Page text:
Integration is here and working well some say, but in reality, social care is still underfunded, and essential services are being cut.
It’s just two years since health and social care partnerships formally came into being; in many ways, it seems like a lifetime.
Integration of health and care was and is an ambitious (and laudable) aim. I remember listening to a previous health minister (now our First Minister) outlining the Scottish Government’s intentions at a conference over five years ago. She talked about patients not having to tell their story again and again and of a hope that a more integrated health and care system would be responsive, flexible, and focussed on prevention.
That vision drove the third sector’s support for integration as the foundation legislation began its parliamentary journey. That support was dampened however, as the Bill focussed on processes and procedures.
Whilst local authorities and NHS boards would hold all the votes on Integrated Joint Boards (IJBs) in relation to their own services, it was deemed to be a “conflict of interest” for third sector bodies to have a vote. More importantly, patients and carers had no vote and therefore no real say in the services, which deeply touched and connected with their day-to-day lives. That was a huge mistake.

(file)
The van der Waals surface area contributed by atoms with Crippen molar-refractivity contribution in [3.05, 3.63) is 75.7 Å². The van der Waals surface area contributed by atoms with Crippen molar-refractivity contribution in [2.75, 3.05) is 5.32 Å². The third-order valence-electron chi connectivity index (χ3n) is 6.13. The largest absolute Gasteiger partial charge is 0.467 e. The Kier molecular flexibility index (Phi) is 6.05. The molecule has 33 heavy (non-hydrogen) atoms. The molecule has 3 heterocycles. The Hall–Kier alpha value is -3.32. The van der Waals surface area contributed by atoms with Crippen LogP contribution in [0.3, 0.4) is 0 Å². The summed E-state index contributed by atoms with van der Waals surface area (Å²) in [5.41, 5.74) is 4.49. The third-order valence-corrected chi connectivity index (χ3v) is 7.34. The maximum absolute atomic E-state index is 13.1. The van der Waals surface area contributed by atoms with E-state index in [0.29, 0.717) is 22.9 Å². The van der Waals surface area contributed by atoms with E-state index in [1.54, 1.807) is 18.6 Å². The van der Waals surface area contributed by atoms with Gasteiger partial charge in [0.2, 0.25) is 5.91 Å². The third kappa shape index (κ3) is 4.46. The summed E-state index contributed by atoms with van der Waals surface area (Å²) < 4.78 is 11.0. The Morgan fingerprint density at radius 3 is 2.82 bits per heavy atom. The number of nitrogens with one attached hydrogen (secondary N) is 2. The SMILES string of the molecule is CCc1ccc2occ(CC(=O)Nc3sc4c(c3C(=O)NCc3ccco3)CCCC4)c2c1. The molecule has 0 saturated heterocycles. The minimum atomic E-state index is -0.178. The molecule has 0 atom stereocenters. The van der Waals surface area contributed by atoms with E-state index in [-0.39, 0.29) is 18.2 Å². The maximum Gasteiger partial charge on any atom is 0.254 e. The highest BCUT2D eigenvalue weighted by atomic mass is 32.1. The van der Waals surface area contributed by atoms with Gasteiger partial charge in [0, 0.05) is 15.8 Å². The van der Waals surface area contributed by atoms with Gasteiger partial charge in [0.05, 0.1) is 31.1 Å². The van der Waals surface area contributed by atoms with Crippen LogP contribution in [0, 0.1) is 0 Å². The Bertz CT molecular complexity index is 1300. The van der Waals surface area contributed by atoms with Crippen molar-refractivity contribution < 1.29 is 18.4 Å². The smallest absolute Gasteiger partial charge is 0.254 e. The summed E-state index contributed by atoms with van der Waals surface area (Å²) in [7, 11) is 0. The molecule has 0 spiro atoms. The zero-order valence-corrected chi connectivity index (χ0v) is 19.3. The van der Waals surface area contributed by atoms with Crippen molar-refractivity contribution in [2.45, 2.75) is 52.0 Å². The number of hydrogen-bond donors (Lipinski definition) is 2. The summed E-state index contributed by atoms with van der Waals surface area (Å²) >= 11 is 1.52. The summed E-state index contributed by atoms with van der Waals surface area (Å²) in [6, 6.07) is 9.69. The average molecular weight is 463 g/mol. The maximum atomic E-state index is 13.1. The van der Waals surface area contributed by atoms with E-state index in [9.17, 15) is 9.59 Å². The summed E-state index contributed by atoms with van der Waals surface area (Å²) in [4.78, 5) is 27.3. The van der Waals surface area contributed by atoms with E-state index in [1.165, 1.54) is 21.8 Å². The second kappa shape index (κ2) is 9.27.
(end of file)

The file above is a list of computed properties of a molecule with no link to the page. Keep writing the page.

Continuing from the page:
And where are we now? We have a whole new lexicon of public sector speak and another level of bureaucracy which has driven a bigger wedge between people and those who “run” their services. The shape and approach of integration has created less transparency and accountability. Long meetings with reams of papers are not conducive to good decision-making. There is little focus on quality of life outcomes such as reducing isolation – the loss of Food Train in North Ayrshire is an example of this.
Whilst those in more strategic positions than I (after all, I’m just a carer) say that integration is working well, what I see and hear publicly is a focus on outputs and not outcomes. The continued obsession with delayed discharge – whilst important – can drive the wrong behaviours. There is little sense that we are moving towards a more seamless service.
In this context, the NHS gets all the political attention and investment. That’s not necessarily a bad thing. Our universal health care system is something we should be proud of.
However, this louder voice for health overwhelms the role of social and community care services, which retain their “poor relation” status in integrated authorities.
Social care is not valued. The services which provide food, personal care and other vital supports are both life changing and life enhancing. Yet they are procured cheaply, they are not funded properly and were the first to take a hit when the austerity agenda emerged.
They are still being cut, often without any real impact assessment or understanding of the fact that those who are expected to plug the gap are often women who give up their careers and financial security to provide increasing levels of unpaid care.
This poor relation is also in crisis. A whole raft of research from charities like Leonard Cheshire, Carers Scotland and the ALLIANCE portray services, which are being decimated.